Cablegate: Macroeconomic Success has Limited Grassroots Impact

DE RUEHUJA #3069/01 3330746
R 290746Z NOV 06





E.O. 12958: N/A


1. (SBU) Summary: Nigeria's economic reform program, the National
Economic Empowerment and Development Strategy (NEEDS), is only two
years old, but has resulted in macroeconomic stability with the
climax of a Paris Club debt write off of $18 billion in 2005/2006.
Nigeria's economic monitoring program with the International
Monetary Fund (IMF) - the Policy Support Instrument (PSI) - has had
positive quarterly appraisals, and foreign reserves are at an
all-time high. Despite these successes, Nigerians are poorer today
than they were at independence in 1960. The reforms have had only
limited success in reversing years of corruption, neglect and bad
management. State government is a key missing partner in reforms.
Unemployment remains very high. Infrastructure is in disrepair
nationwide. Outside a small prosperous group in major cities linked
into the international economy, poverty seems to be on the increase
particularly in the oil producing communities, culminating in
hostage takings and shut downs at oil production installations and
in the North, where the collapse of the textile industry and
advancing desertification weighs on livelihoods. Despite robust GDP
growth, its impact on reducing poverty has been far less than the
headline figures would indicate. End Summary.


2. (U) Nigeria's medium term economic reform program, NEEDS, was
launched after the 2003 general elections. The NEEDS program aims
to restructure the economy, and is based on three pillars -
empowering the people; promoting private enterprise; and changing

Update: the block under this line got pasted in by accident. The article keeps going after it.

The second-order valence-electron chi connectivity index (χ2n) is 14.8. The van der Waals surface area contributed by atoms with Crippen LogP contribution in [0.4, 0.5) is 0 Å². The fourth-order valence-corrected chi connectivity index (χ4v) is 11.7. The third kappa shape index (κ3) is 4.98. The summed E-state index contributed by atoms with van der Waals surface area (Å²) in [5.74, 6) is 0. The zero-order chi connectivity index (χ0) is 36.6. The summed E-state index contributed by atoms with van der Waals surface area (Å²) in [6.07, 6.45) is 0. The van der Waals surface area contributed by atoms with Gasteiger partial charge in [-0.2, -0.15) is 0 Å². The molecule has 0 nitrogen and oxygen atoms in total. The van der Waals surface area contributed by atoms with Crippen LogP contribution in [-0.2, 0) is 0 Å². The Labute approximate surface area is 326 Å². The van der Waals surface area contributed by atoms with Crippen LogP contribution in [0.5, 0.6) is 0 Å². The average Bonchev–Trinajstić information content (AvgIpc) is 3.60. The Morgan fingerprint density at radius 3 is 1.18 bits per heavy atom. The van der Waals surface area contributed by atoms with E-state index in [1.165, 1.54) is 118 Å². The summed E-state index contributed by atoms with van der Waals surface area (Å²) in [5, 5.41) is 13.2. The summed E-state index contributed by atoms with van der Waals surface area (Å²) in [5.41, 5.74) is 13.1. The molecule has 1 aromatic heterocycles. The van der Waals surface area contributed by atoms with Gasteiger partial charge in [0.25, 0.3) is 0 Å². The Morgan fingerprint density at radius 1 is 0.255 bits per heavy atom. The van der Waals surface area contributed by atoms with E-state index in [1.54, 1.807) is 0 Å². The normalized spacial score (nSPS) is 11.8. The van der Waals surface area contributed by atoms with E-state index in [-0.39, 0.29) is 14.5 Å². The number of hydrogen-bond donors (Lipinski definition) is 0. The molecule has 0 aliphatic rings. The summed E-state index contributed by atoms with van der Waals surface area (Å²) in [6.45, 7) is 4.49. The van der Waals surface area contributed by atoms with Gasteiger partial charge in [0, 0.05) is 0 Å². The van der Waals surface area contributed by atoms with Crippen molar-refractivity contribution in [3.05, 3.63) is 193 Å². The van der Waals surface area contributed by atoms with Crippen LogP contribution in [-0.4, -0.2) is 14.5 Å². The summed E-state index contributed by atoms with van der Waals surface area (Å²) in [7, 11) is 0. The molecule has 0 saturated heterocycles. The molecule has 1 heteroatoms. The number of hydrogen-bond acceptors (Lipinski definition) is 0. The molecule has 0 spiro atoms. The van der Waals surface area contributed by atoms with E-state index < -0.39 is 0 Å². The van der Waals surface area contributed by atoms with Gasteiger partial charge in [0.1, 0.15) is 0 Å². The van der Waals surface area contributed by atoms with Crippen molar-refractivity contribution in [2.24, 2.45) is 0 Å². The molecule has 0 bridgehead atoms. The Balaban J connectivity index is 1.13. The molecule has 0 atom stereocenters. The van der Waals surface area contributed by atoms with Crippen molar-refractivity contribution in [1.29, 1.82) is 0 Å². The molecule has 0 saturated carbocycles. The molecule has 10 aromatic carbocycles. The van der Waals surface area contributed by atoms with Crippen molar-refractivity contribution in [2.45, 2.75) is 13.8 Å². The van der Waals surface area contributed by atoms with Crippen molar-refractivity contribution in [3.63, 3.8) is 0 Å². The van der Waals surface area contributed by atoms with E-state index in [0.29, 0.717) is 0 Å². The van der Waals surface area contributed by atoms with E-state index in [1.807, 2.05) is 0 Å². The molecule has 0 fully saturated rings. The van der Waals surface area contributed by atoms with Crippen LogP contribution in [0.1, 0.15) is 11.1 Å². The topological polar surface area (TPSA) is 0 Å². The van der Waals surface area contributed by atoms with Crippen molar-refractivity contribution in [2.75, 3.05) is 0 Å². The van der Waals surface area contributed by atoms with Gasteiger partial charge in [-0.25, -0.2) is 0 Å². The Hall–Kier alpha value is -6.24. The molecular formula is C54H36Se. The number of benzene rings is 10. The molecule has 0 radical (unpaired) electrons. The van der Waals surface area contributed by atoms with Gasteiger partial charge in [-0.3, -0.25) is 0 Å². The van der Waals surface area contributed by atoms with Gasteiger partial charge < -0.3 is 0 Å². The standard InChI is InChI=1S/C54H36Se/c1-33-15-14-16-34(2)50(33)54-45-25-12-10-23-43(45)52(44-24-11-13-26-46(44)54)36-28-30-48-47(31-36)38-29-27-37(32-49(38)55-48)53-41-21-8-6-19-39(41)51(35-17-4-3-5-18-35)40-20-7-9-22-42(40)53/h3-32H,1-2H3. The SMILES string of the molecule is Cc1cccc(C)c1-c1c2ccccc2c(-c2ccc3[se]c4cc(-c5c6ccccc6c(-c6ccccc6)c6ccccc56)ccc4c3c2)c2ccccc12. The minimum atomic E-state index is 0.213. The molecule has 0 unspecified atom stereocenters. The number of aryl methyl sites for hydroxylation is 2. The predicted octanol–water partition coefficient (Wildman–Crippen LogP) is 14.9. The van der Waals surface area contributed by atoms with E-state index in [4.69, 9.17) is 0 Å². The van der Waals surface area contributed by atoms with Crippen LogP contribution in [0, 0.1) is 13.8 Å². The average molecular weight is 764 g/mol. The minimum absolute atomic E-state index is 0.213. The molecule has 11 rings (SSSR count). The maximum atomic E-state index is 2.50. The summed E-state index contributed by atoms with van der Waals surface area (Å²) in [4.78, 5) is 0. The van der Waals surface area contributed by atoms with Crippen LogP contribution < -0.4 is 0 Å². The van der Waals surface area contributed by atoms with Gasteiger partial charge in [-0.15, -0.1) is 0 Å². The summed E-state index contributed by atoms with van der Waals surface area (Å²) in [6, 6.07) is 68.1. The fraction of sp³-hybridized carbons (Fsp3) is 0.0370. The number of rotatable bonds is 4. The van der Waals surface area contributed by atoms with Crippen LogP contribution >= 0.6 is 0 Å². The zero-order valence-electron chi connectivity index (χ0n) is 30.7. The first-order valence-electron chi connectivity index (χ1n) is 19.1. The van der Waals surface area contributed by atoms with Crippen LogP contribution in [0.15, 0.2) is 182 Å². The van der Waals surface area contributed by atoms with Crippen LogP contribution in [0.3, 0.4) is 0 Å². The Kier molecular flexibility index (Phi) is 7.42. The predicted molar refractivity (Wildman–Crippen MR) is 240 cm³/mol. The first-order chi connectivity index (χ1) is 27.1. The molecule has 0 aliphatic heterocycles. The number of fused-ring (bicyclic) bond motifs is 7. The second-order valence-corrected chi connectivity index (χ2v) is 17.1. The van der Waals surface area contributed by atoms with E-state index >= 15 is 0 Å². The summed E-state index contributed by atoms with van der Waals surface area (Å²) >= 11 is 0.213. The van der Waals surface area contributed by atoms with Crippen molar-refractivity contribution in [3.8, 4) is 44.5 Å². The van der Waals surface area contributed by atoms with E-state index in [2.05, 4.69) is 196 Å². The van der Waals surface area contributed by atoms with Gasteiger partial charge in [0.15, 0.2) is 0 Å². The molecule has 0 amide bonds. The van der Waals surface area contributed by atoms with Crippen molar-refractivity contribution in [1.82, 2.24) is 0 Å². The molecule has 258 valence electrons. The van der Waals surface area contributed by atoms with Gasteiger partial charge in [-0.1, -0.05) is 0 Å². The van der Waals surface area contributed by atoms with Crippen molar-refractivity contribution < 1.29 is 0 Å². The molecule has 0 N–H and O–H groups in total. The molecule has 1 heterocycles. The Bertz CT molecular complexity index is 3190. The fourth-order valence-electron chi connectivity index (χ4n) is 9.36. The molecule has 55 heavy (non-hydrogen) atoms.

the way government works. The four focal areas of NEEDS are
macroeconomic reform; structural reform; institutional reforms; and
public sector reforms.

3. (SBU) The state and local governments were expected to launch
their own reform programs, the State Economic Empowerment and
Development Strategy (SEEDS), and the Local Government Economic
Empowerment and Development Strategy (LEEDS), respectively.
However, because of Nigeria's federal government system, reforms by
sub-national governments are purely voluntary. The hope was that
success at the federal level would encourage states to follow. So
far, few states and no local governments have gone forward. This is
a problem because the sub-national governments control over 45% of
federal revenue. The failure of states to adopt reforms greatly
reduces the likelihood of combating poverty and achieving Millennium
Development Goals by 2015.


4. (U) Nigeria's basic economic indicators have improved
tremendously compared to 1999. Real GDP growth rate has averaged 6%
since 2003 compared to less than 2% in 1999. External reserves
which stood at $5 billion in 1999 are now over $40 billion, though
$12 billion was paid to the Paris Club in 2005. External debt fell
from over 70%of GDP before the reforms to less than 20% in 2006.
Inflation fell from nearly 25% at the beginning of 2003 to less than
15% in 2006.

5. (SBU) The Government of Nigeria (GON) adopted an oil price-based
fiscal rule wherein revenue from the sale of crude oil above the
budget benchmark price are set aside in a special account known as